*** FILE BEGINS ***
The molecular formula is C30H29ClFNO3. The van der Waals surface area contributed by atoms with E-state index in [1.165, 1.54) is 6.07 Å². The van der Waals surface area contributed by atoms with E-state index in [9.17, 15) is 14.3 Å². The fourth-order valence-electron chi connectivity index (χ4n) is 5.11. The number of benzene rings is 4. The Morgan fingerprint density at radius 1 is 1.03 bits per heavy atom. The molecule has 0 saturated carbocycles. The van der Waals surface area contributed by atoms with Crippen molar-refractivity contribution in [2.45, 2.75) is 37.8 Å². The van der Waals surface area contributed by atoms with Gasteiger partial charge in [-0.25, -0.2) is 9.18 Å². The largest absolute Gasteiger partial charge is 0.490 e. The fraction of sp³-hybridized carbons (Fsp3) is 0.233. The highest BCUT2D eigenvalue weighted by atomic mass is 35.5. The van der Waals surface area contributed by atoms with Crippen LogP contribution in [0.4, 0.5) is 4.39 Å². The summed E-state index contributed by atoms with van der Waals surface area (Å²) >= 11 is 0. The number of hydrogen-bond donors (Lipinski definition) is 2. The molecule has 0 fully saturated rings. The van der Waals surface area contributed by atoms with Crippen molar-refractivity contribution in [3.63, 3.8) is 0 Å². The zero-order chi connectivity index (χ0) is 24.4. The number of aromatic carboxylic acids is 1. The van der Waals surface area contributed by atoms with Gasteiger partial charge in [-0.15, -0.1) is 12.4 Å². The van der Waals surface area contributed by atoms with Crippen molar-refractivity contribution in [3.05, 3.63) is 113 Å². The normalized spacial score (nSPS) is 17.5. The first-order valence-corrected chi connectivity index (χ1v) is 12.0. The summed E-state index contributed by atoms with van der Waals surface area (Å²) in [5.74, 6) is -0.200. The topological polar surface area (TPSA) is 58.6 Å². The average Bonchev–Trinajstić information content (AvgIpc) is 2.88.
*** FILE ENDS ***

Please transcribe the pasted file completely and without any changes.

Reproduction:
The molecular formula is C30H29ClFNO3. The van der Waals surface area contributed by atoms with E-state index in [1.165, 1.54) is 6.07 Å². The van der Waals surface area contributed by atoms with E-state index in [9.17, 15) is 14.3 Å². The fourth-order valence-electron chi connectivity index (χ4n) is 5.11. The number of benzene rings is 4. The Morgan fingerprint density at radius 1 is 1.03 bits per heavy atom. The molecule has 0 saturated carbocycles. The van der Waals surface area contributed by atoms with Crippen molar-refractivity contribution in [2.45, 2.75) is 37.8 Å². The van der Waals surface area contributed by atoms with Gasteiger partial charge in [-0.25, -0.2) is 9.18 Å². The largest absolute Gasteiger partial charge is 0.490 e. The fraction of sp³-hybridized carbons (Fsp3) is 0.233. The highest BCUT2D eigenvalue weighted by atomic mass is 35.5. The van der Waals surface area contributed by atoms with Crippen LogP contribution in [0.4, 0.5) is 4.39 Å². The summed E-state index contributed by atoms with van der Waals surface area (Å²) >= 11 is 0. The number of hydrogen-bond donors (Lipinski definition) is 2. The molecule has 0 fully saturated rings. The van der Waals surface area contributed by atoms with Crippen molar-refractivity contribution in [3.63, 3.8) is 0 Å². The zero-order chi connectivity index (χ0) is 24.4. The number of aromatic carboxylic acids is 1. The van der Waals surface area contributed by atoms with Gasteiger partial charge in [-0.15, -0.1) is 12.4 Å². The van der Waals surface area contributed by atoms with Crippen molar-refractivity contribution in [3.05, 3.63) is 113 Å². The normalized spacial score (nSPS) is 17.5. The first-order valence-corrected chi connectivity index (χ1v) is 12.0. The summed E-state index contributed by atoms with van der Waals surface area (Å²) in [5.74, 6) is -0.200. The topological polar surface area (TPSA) is 58.6 Å². The average Bonchev–Trinajstić information content (AvgIpc) is 2.88.